Linked by Thom Holwerda on Sun 20th Mar 2011 20:20 UTC
PDAs, Cellphones, Wireless A major deal just went down in the United States, which seriously shakes up the mobile industry on the other side of the pond: AT&T has announced it plans to buy T-Mobile USA from Deutsche Telekom.
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RE[2]: Invisible hand
by Neolander on Mon 21st Mar 2011 12:53 UTC in reply to "RE: Invisible hand"
Member since:

Then we may agree ;) What I'm against is total deregulation of the market, claiming that the invisible hand will magically solve all problems by itself. I've nothing against more hybrid government+companies schemes, as long as they guarantee a good minimal level of service/customer care.

As an example, except in highly exceptional events (wars, big sismic activity), telecom networks should not be down for more than a week, water distribution should not be stopped for more than 2 days, postal services should guarantee that letters and packages will be delivered within some country-dependent delay on the whole territory (not only big cities), nuclear power plants shouldn't leak dangerous crap in the environment and we should aim at using cleaner energy in the future, etc...

Afaik, this way of having the government put constraints on companies but trusting them even for basic services is how it works in some countries of northern Europe. Will check when I go to Sweden this summer.

EDIT : Oh, and also, there are some areas which are intrinsically not profitable in the short term (like fundamental research), and for that I don't think that companies should be trusted.

Edited 2011-03-21 13:06 UTC

Reply Parent Score: 1

RE[3]: Invisible hand
by ricegf on Mon 21st Mar 2011 18:14 in reply to "RE[2]: Invisible hand"
ricegf Member since:

Yes, we're pretty close, I think.

I definitely support non-exclusive government funding for fundamental research (e.g., NASA), and making the results available to business on a non-discriminatory basis. Natural monopolies (e.g., power grid) must be regulated, of course, as must anything with public health implications such as nuclear power plants (which I strongly support, btw). I *love* farm subsidies, as they produce "too much" food (and that's such a great feature of America et. al. :-). I'm rather fond of cap and trade, because it makes environmentally friendly products more profitable relative to the alternative, which I much prefer to government edicts like the stupid light bulb ban.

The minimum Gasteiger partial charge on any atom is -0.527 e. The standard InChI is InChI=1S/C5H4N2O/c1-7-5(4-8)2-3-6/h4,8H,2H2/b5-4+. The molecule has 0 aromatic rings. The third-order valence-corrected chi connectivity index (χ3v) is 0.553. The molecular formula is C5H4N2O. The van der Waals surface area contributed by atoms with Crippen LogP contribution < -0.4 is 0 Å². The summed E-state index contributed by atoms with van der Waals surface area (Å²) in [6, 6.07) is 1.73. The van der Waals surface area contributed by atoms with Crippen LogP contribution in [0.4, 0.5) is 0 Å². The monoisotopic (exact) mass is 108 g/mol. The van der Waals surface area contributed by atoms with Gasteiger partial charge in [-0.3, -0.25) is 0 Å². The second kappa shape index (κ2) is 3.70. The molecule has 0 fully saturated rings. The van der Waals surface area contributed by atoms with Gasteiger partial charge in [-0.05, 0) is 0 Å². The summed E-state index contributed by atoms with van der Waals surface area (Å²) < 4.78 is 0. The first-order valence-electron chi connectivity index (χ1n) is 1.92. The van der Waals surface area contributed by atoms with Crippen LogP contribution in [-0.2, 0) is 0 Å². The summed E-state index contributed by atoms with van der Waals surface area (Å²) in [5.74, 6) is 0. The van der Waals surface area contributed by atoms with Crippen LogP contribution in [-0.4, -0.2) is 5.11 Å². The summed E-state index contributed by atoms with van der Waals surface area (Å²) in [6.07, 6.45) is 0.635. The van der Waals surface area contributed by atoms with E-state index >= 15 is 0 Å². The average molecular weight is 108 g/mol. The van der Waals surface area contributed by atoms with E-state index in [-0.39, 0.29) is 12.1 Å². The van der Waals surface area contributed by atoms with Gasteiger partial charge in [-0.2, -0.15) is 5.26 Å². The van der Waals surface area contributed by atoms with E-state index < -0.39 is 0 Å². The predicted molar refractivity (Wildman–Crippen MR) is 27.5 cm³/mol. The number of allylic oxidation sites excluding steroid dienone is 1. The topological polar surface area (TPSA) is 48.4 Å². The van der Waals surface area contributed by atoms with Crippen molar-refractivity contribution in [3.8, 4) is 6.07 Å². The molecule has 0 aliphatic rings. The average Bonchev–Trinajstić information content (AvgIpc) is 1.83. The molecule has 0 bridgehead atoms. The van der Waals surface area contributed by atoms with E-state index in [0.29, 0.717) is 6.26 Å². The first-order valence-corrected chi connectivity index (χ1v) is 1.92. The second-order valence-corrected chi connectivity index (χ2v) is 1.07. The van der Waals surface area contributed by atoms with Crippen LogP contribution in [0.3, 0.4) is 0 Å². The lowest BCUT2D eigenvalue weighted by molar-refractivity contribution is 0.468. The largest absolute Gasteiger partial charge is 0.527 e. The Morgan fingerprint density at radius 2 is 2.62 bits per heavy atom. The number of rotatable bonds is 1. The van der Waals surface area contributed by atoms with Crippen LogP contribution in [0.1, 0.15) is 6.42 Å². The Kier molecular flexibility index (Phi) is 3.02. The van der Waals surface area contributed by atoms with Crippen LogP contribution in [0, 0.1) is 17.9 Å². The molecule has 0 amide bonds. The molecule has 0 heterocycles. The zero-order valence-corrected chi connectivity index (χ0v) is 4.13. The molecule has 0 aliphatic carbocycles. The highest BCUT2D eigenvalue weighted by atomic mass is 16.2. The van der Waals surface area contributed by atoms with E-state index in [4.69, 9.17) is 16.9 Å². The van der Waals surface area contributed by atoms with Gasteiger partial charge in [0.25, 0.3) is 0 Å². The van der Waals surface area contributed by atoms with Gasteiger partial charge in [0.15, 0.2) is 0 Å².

Elsewhere, I prefer to let competition bring about the survival of the best products, with minimal interference from government. I used to be even more laissez-fare, but corporations like AT&T have convinced me otherwise. :-)

Reply Parent Score: 2

RE[4]: Invisible hand
by Neolander on Mon 21st Mar 2011 20:33 in reply to "RE[3]: Invisible hand"
Neolander Member since:

Cap and trade ? Sorry, I don't know of this english expression, can you explain how it works ? Is it when governments reimburse part of the cost of some products depending on their priorities ?

Didn't know that this crazy light bulb ban was also applied outside of my country ;) In my family, we gently "fight" it by buying halogens, which are still allowed to be sold : they last longer than classical incandescent bulbs, eat about half less power, and contrary to fluocompact bulbs they actually work properly and don't have some suspicious background around them.

About nuclear power plants... As a citizen of France and a physicist, I have a love-hate relationship with them. I think that until renewable, clean, and preferably decentralized sources of energy like wind power, hydropower, and photovoltaic panels are ready, it's technically the best option for massive production of electricity. But in many ways, the market and politics around nuclear power stink, and I'd prefer them gone...

Reply Parent Score: 1